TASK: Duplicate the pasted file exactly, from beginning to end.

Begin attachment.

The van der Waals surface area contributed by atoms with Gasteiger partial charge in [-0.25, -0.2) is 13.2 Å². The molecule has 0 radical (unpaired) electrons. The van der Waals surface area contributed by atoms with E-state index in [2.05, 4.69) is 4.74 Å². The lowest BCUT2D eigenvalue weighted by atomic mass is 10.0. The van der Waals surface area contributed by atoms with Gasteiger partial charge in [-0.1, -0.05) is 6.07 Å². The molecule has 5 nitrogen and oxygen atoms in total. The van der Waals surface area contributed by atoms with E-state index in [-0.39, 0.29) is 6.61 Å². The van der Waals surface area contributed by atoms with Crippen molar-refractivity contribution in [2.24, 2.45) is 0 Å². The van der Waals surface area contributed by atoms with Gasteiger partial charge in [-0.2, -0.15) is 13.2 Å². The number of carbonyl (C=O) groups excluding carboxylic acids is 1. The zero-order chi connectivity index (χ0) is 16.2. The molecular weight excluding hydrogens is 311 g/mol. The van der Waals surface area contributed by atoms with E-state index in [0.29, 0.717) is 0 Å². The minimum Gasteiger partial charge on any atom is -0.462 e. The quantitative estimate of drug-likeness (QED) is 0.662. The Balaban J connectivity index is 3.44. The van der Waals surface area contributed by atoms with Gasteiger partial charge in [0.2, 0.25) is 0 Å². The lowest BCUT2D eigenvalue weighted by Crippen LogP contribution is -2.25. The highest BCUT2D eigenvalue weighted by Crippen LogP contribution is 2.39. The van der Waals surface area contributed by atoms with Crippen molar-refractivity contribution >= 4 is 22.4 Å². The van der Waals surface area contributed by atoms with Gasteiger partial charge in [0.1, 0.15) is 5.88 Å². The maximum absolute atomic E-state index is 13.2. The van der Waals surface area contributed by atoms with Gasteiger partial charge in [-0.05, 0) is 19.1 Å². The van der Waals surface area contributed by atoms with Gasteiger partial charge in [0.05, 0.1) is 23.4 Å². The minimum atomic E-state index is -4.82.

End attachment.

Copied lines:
The van der Waals surface area contributed by atoms with Gasteiger partial charge in [-0.25, -0.2) is 13.2 Å². The molecule has 0 radical (unpaired) electrons. The van der Waals surface area contributed by atoms with E-state index in [2.05, 4.69) is 4.74 Å². The lowest BCUT2D eigenvalue weighted by atomic mass is 10.0. The van der Waals surface area contributed by atoms with Gasteiger partial charge in [-0.1, -0.05) is 6.07 Å². The molecule has 5 nitrogen and oxygen atoms in total. The van der Waals surface area contributed by atoms with E-state index in [-0.39, 0.29) is 6.61 Å². The van der Waals surface area contributed by atoms with Crippen molar-refractivity contribution in [2.24, 2.45) is 0 Å². The van der Waals surface area contributed by atoms with Gasteiger partial charge in [-0.2, -0.15) is 13.2 Å². The number of carbonyl (C=O) groups excluding carboxylic acids is 1. The zero-order chi connectivity index (χ0) is 16.2. The molecular weight excluding hydrogens is 311 g/mol. The van der Waals surface area contributed by atoms with E-state index in [0.29, 0.717) is 0 Å². The minimum Gasteiger partial charge on any atom is -0.462 e. The quantitative estimate of drug-likeness (QED) is 0.662. The Balaban J connectivity index is 3.44. The van der Waals surface area contributed by atoms with Gasteiger partial charge in [0.2, 0.25) is 0 Å². The lowest BCUT2D eigenvalue weighted by Crippen LogP contribution is -2.25. The highest BCUT2D eigenvalue weighted by Crippen LogP contribution is 2.39. The van der Waals surface area contributed by atoms with Crippen molar-refractivity contribution >= 4 is 22.4 Å². The van der Waals surface area contributed by atoms with Gasteiger partial charge in [0.1, 0.15) is 5.88 Å². The maximum absolute atomic E-state index is 13.2. The van der Waals surface area contributed by atoms with Gasteiger partial charge in [-0.05, 0) is 19.1 Å². The van der Waals surface area contributed by atoms with Gasteiger partial charge in [0.05, 0.1) is 23.4 Å². The minimum atomic E-state index is -4.82.